Analyst offers Middle East insights
From his home in Israel, Elliot Chodoff and his four childrenstrapped on gas masks every night in early 1991 and watched SCUDmissiles rain down from Iraq.
He has no problem with America’s controversial decision toinvade Saddam Hussein’s former fiefdom in 2003.
“When you’re facing multiple enemies, killing any one of them isa good thing,” Chodoff said. “You don’t number them one, two, threeand ignore three because you’re busy with one. Targeting the rightguys, for sure.”
Chodoff’s opinion on Iraq is not motivated by vengeance,either.
It’s motivated by good intelligence.
He’s a widely published political and military analystspecializing in Middle East conflict and terrorism; a major in theIsraeli Defense Force reserves; the Deputy Chief of Staff forPopulation for the Northern Region of Israel in Home Front Command;and a professor at the University of Haifa. He consumes andexamines news and intelligence on the region daily, and his opinioncarries weight.
“Saddam’s Iraq was a dangerous country,” Chodoff said. “Thepeople making the general decisions are making good decisions -whether it works in the field or not is another question.”
Traveling the country on a weeklong tour with America’s largestpro-Israel lobby, the American Israel Public Affairs Committee,Chodoff stopped in Brookhaven Wednesday to speak to a joint meetingof the Lions and Kiwanis clubs. Some things he could discussfreely, others he could not disclose. Chodoff’s address to theclubs was off the record, but on the record questions were allowedfollowing the event.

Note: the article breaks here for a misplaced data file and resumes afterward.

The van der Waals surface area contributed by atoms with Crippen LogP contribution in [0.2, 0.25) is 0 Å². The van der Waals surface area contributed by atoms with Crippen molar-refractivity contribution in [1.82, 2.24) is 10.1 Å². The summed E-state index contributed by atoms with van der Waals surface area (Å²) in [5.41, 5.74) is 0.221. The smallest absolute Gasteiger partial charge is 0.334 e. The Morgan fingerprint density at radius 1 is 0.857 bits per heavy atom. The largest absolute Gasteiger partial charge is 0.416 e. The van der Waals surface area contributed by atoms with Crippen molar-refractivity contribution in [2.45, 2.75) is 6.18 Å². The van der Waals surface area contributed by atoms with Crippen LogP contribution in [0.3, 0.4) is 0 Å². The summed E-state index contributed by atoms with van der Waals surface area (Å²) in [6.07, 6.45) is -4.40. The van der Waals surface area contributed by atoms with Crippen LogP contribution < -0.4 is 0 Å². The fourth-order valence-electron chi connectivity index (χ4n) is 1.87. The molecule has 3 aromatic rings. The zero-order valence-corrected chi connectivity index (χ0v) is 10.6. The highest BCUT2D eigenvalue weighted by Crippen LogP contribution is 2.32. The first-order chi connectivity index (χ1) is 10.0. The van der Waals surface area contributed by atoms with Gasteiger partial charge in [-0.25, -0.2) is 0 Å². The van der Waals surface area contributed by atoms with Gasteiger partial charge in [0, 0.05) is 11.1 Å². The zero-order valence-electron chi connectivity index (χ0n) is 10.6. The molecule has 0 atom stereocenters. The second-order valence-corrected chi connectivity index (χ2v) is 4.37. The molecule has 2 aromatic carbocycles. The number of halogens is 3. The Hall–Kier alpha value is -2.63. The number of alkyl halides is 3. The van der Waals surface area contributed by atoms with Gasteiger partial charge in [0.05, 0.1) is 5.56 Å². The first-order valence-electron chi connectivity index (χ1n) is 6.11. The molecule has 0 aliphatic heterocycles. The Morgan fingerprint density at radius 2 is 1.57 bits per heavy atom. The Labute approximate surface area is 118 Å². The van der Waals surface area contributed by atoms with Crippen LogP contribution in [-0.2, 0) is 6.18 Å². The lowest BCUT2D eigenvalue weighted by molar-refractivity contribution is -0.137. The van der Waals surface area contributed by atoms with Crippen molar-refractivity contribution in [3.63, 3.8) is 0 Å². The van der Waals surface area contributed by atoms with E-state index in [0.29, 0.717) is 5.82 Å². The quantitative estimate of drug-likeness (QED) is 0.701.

Chodoff left no doubts in naming the greatest threat to bothAmerica and Israel today – the nation of Iran.
It’s obvious that Israel is threatened by that nation, with itsadvancing race to acquire nuclear power and arms and the jarringpromise by its leader, Mahmoud Ahmadinejad, to “wipe Israel off themap.”
But Iran is working against America, too, Chodoff said, usingits agent terrorist organization Hezbollah to slip agents into thecountry across the Mexican border.
“Some of them are being picked up. If you’re finding five,you’re missing 50,” he said. “They’re finding Quorans along theborder, picking up guys with tattoos written in Farsi (language),which comes from Iran.”
Chodoff pointed out classic terrorist operating states are weaknations, not necessarily strong Muslim states. He said Hezbollahhas been operating in the weaker nations of South America fordecades, especially in Venezuela, where President Hugo Chavezcultivates terrorists’ presence.
They’re learning how to speak Spanish and how to infiltrate theborder into the U.S., Chodoff said. And their ways are rubbing offon the Latino criminal world – the method of execution by beheadingthat drug cartels are using along the border these days was pickedup by Hezbollah influences, he said.
“Their intentions? Not good,” Chodoff said. “By the time you seethem, it’s too late. When I speak to police and counter-terroristsI tell them when the terrorist gets to First Street and Main, allyou can do is try to limit the casualities.”
By then, it’s too late.
“You want to stop it? Stop it at the source – Lebanon and Iran,”he said.